NEW YORK (Reuters) - Wall Street rose in a choppy session on Thursday on hopes of more economic stimulus but the gains were not enough to lift an index of stocks across the globe, while the dollar ticked down from two-month highs.
The Federal Reserve this week has talked up the importance of more fiscal stimulus amid investor fears of another economic hit from the coronavirus pandemic. Weak labor market data on Thursday underscored that need.
Democrats in the U.S. House of Representatives are working on a $2.2 trillion coronavirus stimulus package that could be voted on next week, a lawmaker said on Thursday, as House Speaker Nancy Pelosi reiterated that she is ready to negotiate with the White House.
Even so, Wall Street’s largest companies, some of which have outperformed at a time of increased economic uncertainty, took the lead in pushing indexes higher. The tech sector was the most influential within the S&P 500.
“Investors are going to be needing stocks that can weather a lower growth path because if we don’t get another round of fiscal stimulus, there’s not going to be a lot more we can do to continue boosting the economic recovery,” said Max Gokhman, capital markets strategist at Pacific Life Fund Advisors.
The Dow Jones Industrial Average .DJI rose 52.31 points, or 0.2%, to 26,815.44, the S&P 500 .SPX gained 9.67 points, or 0.30%, to 3,246.59 and the Nasdaq Composite .IXIC added 39.28 points, or 0.37%, to 10,672.27.
The pan-European STOXX 600 index .STOXX lost 1.02%, and MSCI's gauge of stocks across the globe shed 0.43%.
Emerging market stocks lost 1.85%. MSCI's broadest index of Asia-Pacific shares outside Japan closed 2.15% lower, while Japan's Nikkei .N225 lost 1.11%.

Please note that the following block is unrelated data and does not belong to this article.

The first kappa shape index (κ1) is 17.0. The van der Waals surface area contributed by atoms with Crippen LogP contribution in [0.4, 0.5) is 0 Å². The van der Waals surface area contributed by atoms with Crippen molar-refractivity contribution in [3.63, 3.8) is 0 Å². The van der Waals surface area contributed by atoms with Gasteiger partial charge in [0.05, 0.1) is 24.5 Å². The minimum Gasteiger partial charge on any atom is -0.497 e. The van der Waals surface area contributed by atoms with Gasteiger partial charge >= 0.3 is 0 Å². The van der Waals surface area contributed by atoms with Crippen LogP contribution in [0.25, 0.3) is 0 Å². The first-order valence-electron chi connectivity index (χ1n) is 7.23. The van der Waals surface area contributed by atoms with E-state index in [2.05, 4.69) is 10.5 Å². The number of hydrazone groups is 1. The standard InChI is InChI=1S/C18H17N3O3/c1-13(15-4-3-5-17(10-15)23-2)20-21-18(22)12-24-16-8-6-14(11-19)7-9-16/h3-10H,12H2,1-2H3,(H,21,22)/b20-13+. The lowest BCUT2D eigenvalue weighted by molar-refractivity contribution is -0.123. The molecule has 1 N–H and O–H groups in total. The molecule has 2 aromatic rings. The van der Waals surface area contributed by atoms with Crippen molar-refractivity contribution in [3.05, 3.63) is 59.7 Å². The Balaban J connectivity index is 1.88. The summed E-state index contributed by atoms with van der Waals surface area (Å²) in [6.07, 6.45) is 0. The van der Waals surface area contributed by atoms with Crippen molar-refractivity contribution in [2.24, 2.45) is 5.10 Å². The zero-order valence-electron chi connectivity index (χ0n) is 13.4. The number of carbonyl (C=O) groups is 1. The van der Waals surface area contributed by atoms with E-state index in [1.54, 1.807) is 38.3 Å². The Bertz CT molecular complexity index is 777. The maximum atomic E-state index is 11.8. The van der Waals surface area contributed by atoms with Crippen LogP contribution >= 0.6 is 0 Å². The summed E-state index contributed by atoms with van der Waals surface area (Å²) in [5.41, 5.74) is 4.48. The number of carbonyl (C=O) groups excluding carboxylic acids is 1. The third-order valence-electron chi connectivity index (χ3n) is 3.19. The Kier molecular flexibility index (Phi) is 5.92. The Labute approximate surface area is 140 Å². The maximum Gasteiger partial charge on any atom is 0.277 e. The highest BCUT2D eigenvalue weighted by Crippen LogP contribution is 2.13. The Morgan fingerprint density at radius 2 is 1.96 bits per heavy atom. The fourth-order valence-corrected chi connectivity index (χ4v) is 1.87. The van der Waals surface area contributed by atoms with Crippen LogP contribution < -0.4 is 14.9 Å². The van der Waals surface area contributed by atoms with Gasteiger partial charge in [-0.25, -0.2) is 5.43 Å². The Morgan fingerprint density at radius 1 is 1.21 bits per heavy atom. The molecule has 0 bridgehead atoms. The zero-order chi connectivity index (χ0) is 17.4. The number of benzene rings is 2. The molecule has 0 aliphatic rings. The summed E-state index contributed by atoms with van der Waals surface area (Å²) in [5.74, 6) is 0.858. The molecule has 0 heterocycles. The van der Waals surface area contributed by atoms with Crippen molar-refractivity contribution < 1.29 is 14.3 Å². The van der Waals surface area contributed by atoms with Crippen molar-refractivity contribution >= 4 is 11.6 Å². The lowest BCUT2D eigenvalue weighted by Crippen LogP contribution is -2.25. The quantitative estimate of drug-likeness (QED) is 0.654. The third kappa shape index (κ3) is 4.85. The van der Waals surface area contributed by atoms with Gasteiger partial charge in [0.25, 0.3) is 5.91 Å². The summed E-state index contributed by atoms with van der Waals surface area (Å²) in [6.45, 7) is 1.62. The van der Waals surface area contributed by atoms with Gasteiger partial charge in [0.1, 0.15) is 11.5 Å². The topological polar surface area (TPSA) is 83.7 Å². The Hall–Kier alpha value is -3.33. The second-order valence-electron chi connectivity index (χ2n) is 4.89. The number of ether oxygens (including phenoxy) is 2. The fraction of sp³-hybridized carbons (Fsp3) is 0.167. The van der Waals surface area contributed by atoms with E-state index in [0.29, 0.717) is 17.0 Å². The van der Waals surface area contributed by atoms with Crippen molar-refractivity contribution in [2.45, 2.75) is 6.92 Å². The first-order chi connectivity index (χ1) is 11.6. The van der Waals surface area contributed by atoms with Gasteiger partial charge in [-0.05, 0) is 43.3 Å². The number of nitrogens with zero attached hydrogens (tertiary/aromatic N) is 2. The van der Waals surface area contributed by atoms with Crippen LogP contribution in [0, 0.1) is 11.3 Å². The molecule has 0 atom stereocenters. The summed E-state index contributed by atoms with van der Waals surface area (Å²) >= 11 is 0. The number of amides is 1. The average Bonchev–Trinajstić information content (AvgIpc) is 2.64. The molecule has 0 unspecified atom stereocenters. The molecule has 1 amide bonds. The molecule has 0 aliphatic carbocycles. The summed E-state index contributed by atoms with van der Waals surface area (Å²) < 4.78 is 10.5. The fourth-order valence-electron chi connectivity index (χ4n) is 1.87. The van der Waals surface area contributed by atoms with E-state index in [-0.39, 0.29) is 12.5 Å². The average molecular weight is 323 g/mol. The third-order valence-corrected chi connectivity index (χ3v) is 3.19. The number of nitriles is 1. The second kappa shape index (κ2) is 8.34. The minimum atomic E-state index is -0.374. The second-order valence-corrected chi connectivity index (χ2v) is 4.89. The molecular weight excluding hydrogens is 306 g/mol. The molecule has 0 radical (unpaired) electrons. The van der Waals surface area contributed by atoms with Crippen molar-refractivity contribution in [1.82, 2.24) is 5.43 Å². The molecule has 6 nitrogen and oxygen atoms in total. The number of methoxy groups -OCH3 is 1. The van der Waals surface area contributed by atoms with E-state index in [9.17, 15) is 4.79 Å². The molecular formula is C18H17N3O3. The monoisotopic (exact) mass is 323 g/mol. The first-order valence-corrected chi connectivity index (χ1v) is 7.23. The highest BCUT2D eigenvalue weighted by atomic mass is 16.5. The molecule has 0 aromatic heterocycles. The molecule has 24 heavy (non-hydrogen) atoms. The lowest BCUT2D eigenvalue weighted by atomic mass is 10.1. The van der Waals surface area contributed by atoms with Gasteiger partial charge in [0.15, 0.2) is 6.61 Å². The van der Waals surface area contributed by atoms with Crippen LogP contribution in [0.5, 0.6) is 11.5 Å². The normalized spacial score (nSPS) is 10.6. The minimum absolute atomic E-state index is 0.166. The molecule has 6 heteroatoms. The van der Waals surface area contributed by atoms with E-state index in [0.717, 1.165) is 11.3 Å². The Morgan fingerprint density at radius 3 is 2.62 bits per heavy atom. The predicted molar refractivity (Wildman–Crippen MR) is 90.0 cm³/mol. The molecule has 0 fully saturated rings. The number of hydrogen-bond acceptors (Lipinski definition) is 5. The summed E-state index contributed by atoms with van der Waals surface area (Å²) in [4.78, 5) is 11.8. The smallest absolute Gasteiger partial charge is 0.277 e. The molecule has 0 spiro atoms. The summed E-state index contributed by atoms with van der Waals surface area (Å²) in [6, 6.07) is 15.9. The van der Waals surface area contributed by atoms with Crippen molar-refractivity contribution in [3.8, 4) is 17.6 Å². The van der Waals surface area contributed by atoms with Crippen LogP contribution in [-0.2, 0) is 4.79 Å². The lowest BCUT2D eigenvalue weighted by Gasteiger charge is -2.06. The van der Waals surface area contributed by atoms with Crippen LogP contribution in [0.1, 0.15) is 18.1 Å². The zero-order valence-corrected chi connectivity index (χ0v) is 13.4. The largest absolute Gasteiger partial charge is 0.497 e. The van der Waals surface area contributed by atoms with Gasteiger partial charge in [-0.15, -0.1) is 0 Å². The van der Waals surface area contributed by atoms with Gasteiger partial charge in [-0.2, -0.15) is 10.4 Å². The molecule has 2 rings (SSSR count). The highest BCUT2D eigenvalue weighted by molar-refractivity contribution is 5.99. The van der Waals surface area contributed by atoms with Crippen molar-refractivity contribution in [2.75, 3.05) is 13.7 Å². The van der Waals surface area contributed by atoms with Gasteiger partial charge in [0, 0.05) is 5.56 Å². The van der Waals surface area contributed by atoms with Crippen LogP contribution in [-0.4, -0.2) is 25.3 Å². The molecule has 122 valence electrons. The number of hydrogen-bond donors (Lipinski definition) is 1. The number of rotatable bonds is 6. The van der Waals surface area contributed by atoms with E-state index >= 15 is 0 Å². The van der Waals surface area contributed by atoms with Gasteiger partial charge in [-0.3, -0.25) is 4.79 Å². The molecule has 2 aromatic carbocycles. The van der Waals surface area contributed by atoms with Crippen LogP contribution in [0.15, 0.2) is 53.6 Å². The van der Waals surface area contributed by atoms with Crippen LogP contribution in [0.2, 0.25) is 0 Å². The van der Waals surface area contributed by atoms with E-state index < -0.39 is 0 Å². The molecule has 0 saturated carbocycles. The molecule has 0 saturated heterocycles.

The Japanese yen strengthened 0.01% versus the greenback at 105.36 per dollar, while Sterling GBP= was last trading at $1.2743, up 0.17%.
Oil turned higher as the dollar weakened, but the prospect of slowing demand kept prices wobbly. A bullish drop in U.S. crude and fuel inventories gave crude support.
U.S. Treasury yields dipped, caught between the downbeat economic data, U.S. election uncertainty and the rise in stocks.
“People want to sell the market because of what is going to take place in the election, then there are those who need to buy yield and any time the market backs up they are right in there,” said Tom di Galoma, managing director at Seaport Global Holdings in New York. “That is why we are in a very tight trading range at this point.”
Benchmark 10-year notes US10YT=RR last rose 3/32 in price to yield 0.6659%, from 0.676% late on Wednesday.
In emerging markets, Turkey surprised traders with a hike in its policy rate by 200 basis points to 10.25%, sending the lira and bonds higher.
Reporting by Rodrigo Campos; additional reporting by Sagarika Jaisinghani and Devik Jain in Bengaluru, Ahmad Ghaddar in London and Herbert Lash, Sinéad Carew and Chuck Mikolajczak in New York; editing by Jonathan Oatis, Leslie Adler and David Gregorio
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